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  5. "¡Eres infantil!"

"¡Eres infantil!"

Translation:You are childish!

February 6, 2013

36 Comments


https://www.duolingo.com/profile/mitcorb

Childlike is aniñado. A virtue, sometimes. Childish is infantil, pueril. Not so virtuous.


https://www.duolingo.com/profile/Dandongo

la respuesta que mi mente buscaba, gracias mitcorb! por favor, recibe este lingot!!


https://www.duolingo.com/profile/ArrigoDelaRoca

Etimología español: foot soldiers are called infantry because the first regiments were named for las infantas, the official title of children of the Spanish monarch.


https://www.duolingo.com/profile/The.Other.Caleb

Okay, that explains why King Louis XIV's Spanish wife was referred to as the Infanta. (Obscure reference alert!)


https://www.duolingo.com/profile/percyflage

Aha! Another one for the "Essential Spanish Phrases From DL" book.


https://www.duolingo.com/profile/Saballama

Which could be much longer...


https://www.duolingo.com/profile/greenkiwis

I definitely heard "El es infantil" here.


https://www.duolingo.com/profile/kenaxo

The old R vs L problem. I checked it and the R is there. True, the two can be very close to each other. You'll just have to train your ear more.


https://www.duolingo.com/profile/mrbenji

dunno, I'm a native speaker and I definitely heard "él es infantil" also


https://www.duolingo.com/profile/BobGilmour

Certainly sounded like "el es" to me as well.


https://www.duolingo.com/profile/ohioscout2

If you are translating a spoken sentence, try the slow speech setting. It can help a lot.


https://www.duolingo.com/profile/buffalo_bear

Would 'juvenile' not be an acceptable translation for 'infantil'?


https://www.duolingo.com/profile/kcousineau

I think it would be


https://www.duolingo.com/profile/Mannymacho

I agree - should be right


https://www.duolingo.com/profile/roselaw

Yes, absolutely. I'm reporting it and hope others have as well.


https://www.duolingo.com/profile/ohioscout2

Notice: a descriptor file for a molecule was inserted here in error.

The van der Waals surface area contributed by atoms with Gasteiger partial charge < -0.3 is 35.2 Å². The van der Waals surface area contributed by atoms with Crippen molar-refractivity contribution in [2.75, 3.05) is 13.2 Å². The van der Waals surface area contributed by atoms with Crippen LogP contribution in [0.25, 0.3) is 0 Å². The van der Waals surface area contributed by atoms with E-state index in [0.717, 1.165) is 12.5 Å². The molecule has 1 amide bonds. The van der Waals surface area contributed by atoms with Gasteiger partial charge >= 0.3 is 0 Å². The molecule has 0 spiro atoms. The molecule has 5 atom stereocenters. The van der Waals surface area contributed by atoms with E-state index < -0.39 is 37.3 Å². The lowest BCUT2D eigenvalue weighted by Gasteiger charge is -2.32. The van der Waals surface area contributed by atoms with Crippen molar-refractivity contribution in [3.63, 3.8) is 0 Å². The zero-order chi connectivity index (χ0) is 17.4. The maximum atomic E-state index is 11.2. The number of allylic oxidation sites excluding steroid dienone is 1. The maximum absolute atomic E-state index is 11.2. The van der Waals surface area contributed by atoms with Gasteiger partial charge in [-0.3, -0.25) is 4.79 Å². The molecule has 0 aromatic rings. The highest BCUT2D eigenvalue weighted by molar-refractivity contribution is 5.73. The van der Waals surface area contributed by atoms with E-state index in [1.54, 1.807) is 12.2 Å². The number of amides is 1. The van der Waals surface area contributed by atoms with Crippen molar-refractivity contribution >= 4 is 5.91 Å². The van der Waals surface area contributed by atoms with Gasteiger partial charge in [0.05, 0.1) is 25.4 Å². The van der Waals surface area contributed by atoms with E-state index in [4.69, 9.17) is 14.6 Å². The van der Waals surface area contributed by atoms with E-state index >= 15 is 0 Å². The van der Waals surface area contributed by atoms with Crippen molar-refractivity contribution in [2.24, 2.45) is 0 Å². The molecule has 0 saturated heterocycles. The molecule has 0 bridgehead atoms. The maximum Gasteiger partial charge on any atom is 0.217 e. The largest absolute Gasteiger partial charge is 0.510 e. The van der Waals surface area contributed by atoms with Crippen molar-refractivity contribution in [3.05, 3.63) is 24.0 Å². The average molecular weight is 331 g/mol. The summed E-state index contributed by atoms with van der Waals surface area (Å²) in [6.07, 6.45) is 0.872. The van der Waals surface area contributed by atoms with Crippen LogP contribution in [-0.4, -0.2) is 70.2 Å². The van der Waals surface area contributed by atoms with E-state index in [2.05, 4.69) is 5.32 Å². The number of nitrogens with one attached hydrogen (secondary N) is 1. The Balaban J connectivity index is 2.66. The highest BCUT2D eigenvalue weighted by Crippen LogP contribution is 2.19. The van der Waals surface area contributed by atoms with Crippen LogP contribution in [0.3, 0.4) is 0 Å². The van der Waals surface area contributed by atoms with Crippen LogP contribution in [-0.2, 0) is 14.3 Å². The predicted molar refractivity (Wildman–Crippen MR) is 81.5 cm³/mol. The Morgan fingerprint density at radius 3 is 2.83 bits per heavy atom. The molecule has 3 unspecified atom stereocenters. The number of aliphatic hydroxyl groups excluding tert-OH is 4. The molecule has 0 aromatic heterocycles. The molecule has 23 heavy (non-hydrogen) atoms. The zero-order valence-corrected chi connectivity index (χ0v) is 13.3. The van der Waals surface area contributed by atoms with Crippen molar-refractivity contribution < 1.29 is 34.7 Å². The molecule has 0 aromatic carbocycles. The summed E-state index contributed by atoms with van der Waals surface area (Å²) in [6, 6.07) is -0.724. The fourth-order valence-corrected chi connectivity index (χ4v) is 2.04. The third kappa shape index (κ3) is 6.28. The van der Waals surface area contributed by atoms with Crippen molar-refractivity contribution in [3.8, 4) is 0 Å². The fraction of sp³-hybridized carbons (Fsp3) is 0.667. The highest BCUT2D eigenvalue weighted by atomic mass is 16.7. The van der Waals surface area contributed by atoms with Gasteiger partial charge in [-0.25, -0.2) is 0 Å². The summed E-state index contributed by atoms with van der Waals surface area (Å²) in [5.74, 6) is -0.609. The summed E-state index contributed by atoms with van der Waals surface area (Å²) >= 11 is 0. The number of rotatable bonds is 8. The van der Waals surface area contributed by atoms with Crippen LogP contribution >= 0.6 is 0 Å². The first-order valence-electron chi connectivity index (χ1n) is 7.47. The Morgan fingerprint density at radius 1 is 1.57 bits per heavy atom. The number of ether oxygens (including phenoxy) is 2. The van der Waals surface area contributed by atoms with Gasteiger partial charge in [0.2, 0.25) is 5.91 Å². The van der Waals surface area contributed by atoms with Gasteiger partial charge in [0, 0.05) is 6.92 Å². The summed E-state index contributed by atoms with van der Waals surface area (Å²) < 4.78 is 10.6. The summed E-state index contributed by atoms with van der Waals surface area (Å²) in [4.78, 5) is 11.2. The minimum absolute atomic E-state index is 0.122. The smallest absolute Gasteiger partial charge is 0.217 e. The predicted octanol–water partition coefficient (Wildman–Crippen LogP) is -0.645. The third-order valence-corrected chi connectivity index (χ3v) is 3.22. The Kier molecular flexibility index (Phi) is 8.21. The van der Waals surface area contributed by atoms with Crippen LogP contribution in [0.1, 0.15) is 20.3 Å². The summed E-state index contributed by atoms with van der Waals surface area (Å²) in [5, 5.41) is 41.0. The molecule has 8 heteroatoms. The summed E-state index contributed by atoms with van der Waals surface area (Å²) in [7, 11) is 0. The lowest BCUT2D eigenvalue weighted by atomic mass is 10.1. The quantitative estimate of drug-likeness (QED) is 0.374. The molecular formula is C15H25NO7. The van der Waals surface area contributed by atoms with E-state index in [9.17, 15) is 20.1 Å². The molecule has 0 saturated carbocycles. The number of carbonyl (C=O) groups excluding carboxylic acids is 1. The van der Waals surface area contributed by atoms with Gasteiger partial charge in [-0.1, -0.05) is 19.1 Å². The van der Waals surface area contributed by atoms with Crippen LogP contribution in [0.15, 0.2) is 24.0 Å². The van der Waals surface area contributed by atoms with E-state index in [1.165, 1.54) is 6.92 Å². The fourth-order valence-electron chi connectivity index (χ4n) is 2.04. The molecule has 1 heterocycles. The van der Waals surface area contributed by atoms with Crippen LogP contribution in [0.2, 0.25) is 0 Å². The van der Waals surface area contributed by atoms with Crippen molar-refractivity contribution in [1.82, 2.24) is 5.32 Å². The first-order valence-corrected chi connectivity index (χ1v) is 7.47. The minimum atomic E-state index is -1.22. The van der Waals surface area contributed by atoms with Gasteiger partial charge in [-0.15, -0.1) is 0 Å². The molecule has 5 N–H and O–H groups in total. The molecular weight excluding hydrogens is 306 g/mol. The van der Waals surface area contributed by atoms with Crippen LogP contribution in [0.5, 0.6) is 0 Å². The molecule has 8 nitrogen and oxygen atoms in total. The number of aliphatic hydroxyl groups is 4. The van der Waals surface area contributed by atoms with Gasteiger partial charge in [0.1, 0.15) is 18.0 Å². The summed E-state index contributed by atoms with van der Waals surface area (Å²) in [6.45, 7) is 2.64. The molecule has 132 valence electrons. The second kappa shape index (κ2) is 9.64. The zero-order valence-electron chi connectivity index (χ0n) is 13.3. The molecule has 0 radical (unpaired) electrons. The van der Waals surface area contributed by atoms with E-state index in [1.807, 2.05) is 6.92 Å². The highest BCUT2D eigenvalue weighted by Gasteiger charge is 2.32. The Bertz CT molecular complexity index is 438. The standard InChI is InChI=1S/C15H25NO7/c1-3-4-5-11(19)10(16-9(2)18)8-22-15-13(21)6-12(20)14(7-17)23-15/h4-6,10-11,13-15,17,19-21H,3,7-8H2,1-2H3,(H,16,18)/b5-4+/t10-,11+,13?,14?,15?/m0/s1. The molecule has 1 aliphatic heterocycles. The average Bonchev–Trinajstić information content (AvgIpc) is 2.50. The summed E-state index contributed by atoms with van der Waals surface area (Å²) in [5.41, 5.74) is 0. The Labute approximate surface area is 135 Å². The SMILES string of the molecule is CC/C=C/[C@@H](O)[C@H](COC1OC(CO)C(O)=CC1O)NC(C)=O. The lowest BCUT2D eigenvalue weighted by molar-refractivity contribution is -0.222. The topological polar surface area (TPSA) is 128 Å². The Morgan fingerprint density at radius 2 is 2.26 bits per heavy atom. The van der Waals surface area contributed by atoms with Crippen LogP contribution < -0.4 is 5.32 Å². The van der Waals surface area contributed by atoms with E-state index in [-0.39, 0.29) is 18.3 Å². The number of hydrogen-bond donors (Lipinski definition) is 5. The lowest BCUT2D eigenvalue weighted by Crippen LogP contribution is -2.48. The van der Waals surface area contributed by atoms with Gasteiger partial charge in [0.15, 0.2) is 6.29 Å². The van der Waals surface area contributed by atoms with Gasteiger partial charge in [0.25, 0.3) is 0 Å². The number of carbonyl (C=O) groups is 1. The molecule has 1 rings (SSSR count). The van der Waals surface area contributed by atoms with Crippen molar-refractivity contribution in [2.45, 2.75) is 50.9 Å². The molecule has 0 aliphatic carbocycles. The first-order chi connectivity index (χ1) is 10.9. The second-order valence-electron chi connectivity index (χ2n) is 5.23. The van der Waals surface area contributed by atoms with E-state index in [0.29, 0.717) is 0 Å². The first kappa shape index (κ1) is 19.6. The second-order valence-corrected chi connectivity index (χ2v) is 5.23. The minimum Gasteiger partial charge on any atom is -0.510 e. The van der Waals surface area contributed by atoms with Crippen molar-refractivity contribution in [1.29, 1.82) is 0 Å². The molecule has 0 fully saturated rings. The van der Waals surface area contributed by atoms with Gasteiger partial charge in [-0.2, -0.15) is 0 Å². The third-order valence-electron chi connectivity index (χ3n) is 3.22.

I would think so. Did DL accept the translation when you entered it?


https://www.duolingo.com/profile/bradrussel

tried just now - not accepted


https://www.duolingo.com/profile/Liakada316

No, hover over the word. There's no juvenile in the translation.


https://www.duolingo.com/profile/roselaw

That doesn't mean it's incorrect, just that Duo doesn't yet recognize it.


https://www.duolingo.com/profile/Baconquistador

I prefer the term, "young at heart"


https://www.duolingo.com/profile/ohioscout2

This could be an answer, but in this context, 'infantil' is being used to criticize someone. Being 'young at heart' is usually a good thing, meaning that you like to play. Being childish in this translation means that your behavior is not very good.


https://www.duolingo.com/profile/heartegg

Why not babyish?


[deactivated user]

    Well.... yes, I may be childish... I am a child, after all...


    https://www.duolingo.com/profile/Flo-n-Noah

    No, you are childish, ner ner na ner ner


    https://www.duolingo.com/profile/jovanpayne

    Sí, soy Infantil Gambino


    https://www.duolingo.com/profile/keyboardo

    GET MY LAWYER, AND WHERE'S THAT PACIFIER‽


    https://www.duolingo.com/profile/Gorg346283

    It counted "You're being childish!" as wrong and I understand why, but in American English the circumstances where you would say "You are childish!" instead are rare. "You're being childish!" = a behavior that needs to be changed.
    "You are childish!" = a permanent condition not subject to change.
    What I am wondering is is the Spanish ¡Eres infantil! truly reflect the second meaning set.


    https://www.duolingo.com/profile/JohnnieBrowne

    you're a baby! is a little too colloquial, maybe...


    https://www.duolingo.com/profile/horseridergirl13

    that sounds like an insult


    https://www.duolingo.com/profile/alicia80809

    Can this phrase also be used to describe someone who "plays too much"


    https://www.duolingo.com/profile/Liakada316

    Let's see what rediculous things people are thinking today.....


    https://www.duolingo.com/profile/madredomo

    Why do the spanish barely pronounce the final consonant. In this case, it is the 'l', and in others, the 's'.

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